Making Friends in Online Bingo


When becoming involved in a new activity, only the most confident people do so without trepidation. It has been widely reported on news sites and social networks alike that free bingo sites such as Costa Bingo are breaking new ground in facilitating the creation of new friendships, and even relationships. This positive news has had a contagion effect, sending scores of new players to sites such as Costa where players can enjoy the company of one another while also playing the relatively new phenomenon of online bingo. Nevertheless, new players are wise to be aware of the pitfalls of bad etiquette in the online bingo hall, which may have the opposite effect over the potential popularity to which they are at first attracted.


It may seem like an obvious point, but the first pitfall looming for a new player is a lack of introduction. Sites offer chat functions which make conversing with other players easy, even if it is boiled down to a simple “hello”. After all, the difficulty in endearing oneself to others is magnified a hundred-fold should a person exhibit a lack of desire to introduce oneself. This being said, such is the social nature of online bingo that it is highly likely that the regular players would issue greetings to the table. As such, there is no better opportunity to start making friends.

Learn the Lingo

One of the most common features permeating online bingo is the nature of the language used by players. Resembling the 21st century cultural whirlwind that has been “text speak”, players often converse in what has been dubbed “bingo lingo”. This is often the most recurring facet of the online game that players later reveal to be the one that has proved the most difficult to which they must acclimatize. While new players often decry the language used by veterans use confusing, it actually allows the game to flow much faster while also allowing players to enjoy conversation. In this way, persistence with the lingo will yield great rewards.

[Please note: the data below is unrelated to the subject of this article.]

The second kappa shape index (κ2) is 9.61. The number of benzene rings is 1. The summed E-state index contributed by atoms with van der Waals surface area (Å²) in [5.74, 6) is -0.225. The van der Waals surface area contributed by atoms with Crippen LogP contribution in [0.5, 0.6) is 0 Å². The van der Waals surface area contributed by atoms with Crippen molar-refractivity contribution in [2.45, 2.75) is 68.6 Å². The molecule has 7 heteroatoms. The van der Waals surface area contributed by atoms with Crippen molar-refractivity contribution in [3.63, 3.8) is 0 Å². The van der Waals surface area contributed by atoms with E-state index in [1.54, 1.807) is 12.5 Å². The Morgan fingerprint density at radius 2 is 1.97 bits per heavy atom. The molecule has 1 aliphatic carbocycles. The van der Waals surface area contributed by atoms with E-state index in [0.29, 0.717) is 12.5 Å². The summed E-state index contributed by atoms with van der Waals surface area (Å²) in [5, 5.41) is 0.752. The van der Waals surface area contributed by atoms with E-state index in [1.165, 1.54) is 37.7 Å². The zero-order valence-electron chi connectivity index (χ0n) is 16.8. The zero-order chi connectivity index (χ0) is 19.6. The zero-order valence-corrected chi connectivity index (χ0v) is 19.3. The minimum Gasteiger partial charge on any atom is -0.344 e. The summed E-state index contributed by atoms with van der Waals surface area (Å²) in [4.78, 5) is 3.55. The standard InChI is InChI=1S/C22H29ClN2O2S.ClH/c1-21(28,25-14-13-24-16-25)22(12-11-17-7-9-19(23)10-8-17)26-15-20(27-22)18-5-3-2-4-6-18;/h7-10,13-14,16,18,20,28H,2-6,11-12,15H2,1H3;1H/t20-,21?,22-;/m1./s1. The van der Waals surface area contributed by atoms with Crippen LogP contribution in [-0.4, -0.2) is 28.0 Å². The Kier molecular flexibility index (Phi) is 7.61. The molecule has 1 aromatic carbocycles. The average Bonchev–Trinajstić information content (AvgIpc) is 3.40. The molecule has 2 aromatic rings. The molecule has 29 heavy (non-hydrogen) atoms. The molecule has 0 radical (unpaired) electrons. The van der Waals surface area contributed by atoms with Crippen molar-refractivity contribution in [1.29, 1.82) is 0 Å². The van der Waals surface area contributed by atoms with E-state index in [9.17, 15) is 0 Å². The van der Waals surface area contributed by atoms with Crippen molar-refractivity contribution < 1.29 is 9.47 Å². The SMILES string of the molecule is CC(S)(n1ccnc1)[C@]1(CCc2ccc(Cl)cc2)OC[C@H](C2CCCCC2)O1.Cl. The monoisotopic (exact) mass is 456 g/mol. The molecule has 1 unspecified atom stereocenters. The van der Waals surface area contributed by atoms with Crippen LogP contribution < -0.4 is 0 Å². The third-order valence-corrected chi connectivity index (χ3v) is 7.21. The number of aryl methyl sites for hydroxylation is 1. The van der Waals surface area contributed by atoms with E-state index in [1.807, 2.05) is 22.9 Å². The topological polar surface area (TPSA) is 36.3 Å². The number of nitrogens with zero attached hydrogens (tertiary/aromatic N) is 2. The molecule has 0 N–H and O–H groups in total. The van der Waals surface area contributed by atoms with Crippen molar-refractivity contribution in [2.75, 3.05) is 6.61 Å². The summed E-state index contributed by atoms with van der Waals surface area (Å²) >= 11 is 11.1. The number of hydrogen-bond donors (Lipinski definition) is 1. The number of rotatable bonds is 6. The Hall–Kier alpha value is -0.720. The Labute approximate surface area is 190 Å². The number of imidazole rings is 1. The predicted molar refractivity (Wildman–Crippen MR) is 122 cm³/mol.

Lose Gracefully

The old adage goes, “You win some, you lose some.” This is no less true at Costa Bingo, whether the game is free or not. Yet losing sorely could be the biggest contributor to rapidly decreasing popularity. Losing is part of the game, and taking it on the chin will only endear a new player to his fellow combatants. The opposite is also true, and it has been documented that persistently abusive players can fall foul of both their fellow competitors and the authorities, with a possible ban at stake. In this vein, simple manners can take a player a long way.


Source by Rosie Giovinazzo

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